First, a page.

Saturday, July 23, 2016

The Américas Awards: honorable mention and commended picture books

The Américas Awards honor authors, illustrators, and publishers for quality children's and young adult books that portray Latin America, the Caribbean, or Latinos in the US. Both primary and secondary reading levels are chosen. This award was founded in 1993. Click here for more about the Américas Award, including the most recent winnersA list of all previous winners can be found here.

This post shares my reviews of some wonderful picture books that have won an Honorable Mention or Commended. Click here to read award-winning picture books or for winning novels. (To see a compilation of many diverse book awards, please read Spotlight on Diverse Book Awards or click on the Award-Winning Books tag.)

Américas Honorable Mention Picture Books

2016: Funny Bones: Posada and His Day of the Dead Calaveras [Sibert Award winner and a Pura Belpré Honor book]. Written in a similar style to Diego Rivera, this book combines biography with an interpretation of Posada's works and their application in a modern setting. Our Spanish students often do activities related to Day of the Dead, and this would be a great book to give them more background about how this artistic style developed. (Click on Part 1 or Part 2 to read more about other books written and/or illustrated by Duncan Tonatiuh.)

2015: Migrant: the journey of a Mexican worker (2014) by José Manuel Mateo and illustrated by Javier Martínez Pedro. This book is an incredible work of art. Designed in the style of a codex, the book is one giant illustration that folds down in on itself to become the book. One side has the text in English, the other in Spanish. The story itself is a realistic version of the folktale above, only this time the two children and their mother head north in search of their father who has not returned.

2014: Pancho Rabbit and the Coyote: a migrant's tale (2013)  [a Pura Belpré Honor book]. Written in the style of a fable or folktale, Pancho Rabbit deals with the very real-world issue of illegal immigration from Mexico into the United States. When Pancho's father does not return from "El Norte," Pancho sets out to find him and bring him back, with the help of a coyote he meets along the way.

This was my first year sharing this story with children, and my students and I had some very powerful conversations both before and after reading it. We had studied historical immigration in an earlier unit, so they could make a lot of connections between past and current immigration - and to many of their own family's immigration stories. (Click on Part 1 or Part 2 to read more about other books written and/or illustrated by Duncan Tonatiuh.)

2002: Frida by Jonah Winter is a typical biography with imaginative illustrations that emphasizes Frida's childhood inspirations and injuries and how they impacted her as an artist.

1998: Cendrillon: a Caribbean Cinderella by Robert D. San Souci and illustrated by Brian Pickney. Another Cendrillon, this one is set in the Caribbean and told through the voice of the godmother, who liberally sprinkles the text with French-Creole words and phrases (glossary provided at the end). This story is loosely based around a nineteenth-century French Creole tale and expanded with historically-appropriate details about life in Martinique. (Click here to read more Cinderella stories from around the world.)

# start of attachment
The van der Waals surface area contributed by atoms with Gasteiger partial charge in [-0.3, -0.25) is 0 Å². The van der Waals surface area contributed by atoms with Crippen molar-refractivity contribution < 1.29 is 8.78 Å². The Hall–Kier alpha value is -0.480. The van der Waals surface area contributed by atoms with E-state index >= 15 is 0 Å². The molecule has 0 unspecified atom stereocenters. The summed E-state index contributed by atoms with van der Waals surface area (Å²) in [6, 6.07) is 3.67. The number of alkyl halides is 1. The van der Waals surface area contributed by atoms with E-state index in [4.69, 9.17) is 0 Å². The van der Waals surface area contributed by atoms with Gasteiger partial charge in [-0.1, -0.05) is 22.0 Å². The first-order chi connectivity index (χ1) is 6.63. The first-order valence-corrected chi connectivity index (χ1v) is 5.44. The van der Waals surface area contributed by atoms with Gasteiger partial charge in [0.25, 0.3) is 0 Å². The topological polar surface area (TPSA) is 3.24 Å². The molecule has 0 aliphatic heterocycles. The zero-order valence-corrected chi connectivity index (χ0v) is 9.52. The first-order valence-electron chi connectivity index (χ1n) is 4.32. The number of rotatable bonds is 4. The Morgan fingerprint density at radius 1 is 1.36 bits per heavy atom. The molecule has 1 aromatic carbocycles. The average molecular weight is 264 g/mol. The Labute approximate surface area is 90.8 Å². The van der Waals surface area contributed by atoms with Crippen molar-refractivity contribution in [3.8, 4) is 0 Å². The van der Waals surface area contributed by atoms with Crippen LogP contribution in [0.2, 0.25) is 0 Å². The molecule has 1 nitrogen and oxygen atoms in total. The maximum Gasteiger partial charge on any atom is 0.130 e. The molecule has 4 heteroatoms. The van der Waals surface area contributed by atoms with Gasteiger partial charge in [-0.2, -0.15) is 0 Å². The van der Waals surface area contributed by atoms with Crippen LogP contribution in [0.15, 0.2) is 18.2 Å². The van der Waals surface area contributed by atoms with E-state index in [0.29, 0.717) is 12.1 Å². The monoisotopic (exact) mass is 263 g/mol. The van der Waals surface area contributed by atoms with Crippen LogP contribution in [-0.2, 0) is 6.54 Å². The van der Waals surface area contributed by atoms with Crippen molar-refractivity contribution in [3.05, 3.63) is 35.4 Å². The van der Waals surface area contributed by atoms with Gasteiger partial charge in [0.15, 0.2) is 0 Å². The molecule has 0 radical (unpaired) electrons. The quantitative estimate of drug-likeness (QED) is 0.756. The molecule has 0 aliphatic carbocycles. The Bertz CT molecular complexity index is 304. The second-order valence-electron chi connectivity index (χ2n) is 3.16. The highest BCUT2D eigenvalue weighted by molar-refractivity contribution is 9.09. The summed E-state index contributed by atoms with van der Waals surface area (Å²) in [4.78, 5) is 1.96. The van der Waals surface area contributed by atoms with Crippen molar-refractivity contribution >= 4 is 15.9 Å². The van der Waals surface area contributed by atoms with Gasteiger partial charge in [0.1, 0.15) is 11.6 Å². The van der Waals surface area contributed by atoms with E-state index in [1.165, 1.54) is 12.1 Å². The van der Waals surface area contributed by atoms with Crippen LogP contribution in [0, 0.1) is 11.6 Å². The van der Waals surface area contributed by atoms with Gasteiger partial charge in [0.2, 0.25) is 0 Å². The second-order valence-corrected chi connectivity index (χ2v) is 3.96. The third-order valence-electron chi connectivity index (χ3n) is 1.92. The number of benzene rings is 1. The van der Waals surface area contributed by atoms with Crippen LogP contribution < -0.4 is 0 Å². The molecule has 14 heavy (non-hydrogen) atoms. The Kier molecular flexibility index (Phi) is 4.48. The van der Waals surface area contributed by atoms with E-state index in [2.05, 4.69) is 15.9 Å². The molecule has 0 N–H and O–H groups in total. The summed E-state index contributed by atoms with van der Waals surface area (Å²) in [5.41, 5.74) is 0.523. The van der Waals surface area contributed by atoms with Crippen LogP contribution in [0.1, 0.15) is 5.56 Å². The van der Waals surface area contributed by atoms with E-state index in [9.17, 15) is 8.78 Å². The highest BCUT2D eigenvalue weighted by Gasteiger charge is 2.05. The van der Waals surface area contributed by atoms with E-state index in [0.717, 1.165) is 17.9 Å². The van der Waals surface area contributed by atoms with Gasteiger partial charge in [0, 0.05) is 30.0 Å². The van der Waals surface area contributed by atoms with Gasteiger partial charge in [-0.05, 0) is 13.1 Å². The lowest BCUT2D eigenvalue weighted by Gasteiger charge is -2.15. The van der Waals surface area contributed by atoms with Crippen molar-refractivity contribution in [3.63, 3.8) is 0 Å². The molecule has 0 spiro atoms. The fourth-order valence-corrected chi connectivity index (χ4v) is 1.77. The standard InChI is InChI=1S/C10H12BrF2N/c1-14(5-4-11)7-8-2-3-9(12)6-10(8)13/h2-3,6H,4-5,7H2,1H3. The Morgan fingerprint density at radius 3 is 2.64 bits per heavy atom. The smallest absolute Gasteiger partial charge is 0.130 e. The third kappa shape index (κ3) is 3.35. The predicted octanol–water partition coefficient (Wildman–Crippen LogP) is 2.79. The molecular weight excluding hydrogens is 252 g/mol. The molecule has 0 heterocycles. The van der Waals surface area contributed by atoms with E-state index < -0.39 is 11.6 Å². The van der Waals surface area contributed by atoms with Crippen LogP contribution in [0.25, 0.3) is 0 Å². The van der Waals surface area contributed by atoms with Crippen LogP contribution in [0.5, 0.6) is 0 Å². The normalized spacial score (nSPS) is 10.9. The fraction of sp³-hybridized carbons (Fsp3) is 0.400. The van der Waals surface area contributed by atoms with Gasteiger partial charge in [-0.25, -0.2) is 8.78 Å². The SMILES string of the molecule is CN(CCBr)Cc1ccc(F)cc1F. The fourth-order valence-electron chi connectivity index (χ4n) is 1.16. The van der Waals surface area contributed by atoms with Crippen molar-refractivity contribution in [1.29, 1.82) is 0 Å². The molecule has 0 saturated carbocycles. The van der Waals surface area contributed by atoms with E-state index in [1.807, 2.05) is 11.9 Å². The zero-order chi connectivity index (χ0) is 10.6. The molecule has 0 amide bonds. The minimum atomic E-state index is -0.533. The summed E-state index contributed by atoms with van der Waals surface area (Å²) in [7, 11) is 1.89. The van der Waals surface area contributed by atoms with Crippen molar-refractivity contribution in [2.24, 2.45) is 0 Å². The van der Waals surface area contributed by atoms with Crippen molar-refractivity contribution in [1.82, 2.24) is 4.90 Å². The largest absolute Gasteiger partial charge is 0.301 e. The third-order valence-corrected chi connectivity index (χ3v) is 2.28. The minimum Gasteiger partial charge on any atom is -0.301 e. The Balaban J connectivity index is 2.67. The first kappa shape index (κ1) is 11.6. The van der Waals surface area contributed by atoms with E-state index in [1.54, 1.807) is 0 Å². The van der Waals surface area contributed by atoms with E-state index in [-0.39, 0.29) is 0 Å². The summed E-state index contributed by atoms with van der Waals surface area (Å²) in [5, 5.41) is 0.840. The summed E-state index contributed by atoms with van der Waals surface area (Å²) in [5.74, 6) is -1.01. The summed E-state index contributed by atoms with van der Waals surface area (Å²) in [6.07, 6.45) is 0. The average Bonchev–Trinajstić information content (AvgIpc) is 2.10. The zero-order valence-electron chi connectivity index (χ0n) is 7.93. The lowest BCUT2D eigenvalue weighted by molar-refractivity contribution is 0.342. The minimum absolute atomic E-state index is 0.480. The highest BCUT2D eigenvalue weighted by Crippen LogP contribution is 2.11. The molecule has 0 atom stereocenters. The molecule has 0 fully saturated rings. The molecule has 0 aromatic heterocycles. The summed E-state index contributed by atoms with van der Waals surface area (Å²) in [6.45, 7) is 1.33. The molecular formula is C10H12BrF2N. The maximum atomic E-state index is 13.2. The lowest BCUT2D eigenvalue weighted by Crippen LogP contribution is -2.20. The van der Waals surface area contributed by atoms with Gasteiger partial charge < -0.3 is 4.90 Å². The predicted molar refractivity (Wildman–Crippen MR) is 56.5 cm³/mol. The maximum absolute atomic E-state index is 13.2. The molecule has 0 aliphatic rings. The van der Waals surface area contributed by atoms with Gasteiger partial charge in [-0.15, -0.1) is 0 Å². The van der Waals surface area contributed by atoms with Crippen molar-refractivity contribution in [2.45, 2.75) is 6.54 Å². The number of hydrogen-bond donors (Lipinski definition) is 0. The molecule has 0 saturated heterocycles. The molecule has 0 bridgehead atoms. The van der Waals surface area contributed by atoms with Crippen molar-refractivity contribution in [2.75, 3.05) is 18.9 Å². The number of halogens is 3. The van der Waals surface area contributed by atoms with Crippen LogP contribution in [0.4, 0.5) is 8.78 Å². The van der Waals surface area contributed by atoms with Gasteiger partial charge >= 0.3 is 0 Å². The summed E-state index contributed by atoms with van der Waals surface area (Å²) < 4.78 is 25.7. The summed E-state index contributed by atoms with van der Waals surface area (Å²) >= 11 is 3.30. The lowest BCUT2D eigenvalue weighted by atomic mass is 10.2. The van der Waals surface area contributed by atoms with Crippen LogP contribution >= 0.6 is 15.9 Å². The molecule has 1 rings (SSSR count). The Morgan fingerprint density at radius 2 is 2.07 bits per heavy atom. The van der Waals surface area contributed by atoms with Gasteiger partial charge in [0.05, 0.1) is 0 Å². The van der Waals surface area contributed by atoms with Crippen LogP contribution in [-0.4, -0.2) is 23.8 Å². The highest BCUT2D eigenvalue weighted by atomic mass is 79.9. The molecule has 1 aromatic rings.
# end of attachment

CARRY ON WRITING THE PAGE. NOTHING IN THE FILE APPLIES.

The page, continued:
Américas Commended Picture Books

2015: Dalia's Wondrous Hair / El cabello maravilloso de Dalia (2014) by Laura Lacámara. Dalia wakes up one morning to find that her hair has greatly expanding in height and volume, so she does what any little girl would do ... and decides to stick a bunch of things from nature into it to get her mother to guess what kind of tree she is. Wait, what? Even with the folktale-inspired style, I'm still not sure what the point of this story is, though the author does include notes about butterfly gardens and the Cuban plants and animals featured in the story. Bilingual English / Spanish.

2015: 'Twas Nochebuena: a Christmas story in English and Spanish (2014) by Roseanne Greenfield Thong and illustrated by Sara Palacios. This story is a rhythmic take on the famous Night Before Christmas, focused instead on Nochebuena traditions. The text jumps easily between English and Spanish, with most Spanish words easily understood from the context and illustrations (or, in doubt, from the Glossary in the back). The setting is never made explicit, so the story could just as easily depict a family in the US as one in Mexico or Guatemala (where the author herself experienced Nochebuena). A fun addition to your holiday picture books.

2015: Green is a Chile Pepper: a book of colors (2014) by Roseanne Greenfield Thong and illustrated by John Parra [a Pura Belpré Honor Book]. This concept book features a given color over one or two two-page spreads with several descriptive statements about objects that are that color, highlighting objects and items common in Latino culture. A detailed glossary at the end provides background on many of these items and events. This would be a great mentor texts for student writing.

2014: Maria Had a Little Llama / María Tenía una Llamita (2013) by Angela Dominguez [a Pura Belpré Honor Book for Illustration]. The text of this picture book hews closely to the original rhyme (though not all readers might remember the additional stanzas), but the illustrations add a wealth of information in this unique, indigenous take on a classic tale.

Need more? Click here to read about more Award-Winning Books.


Shared with #DiverseKidLit

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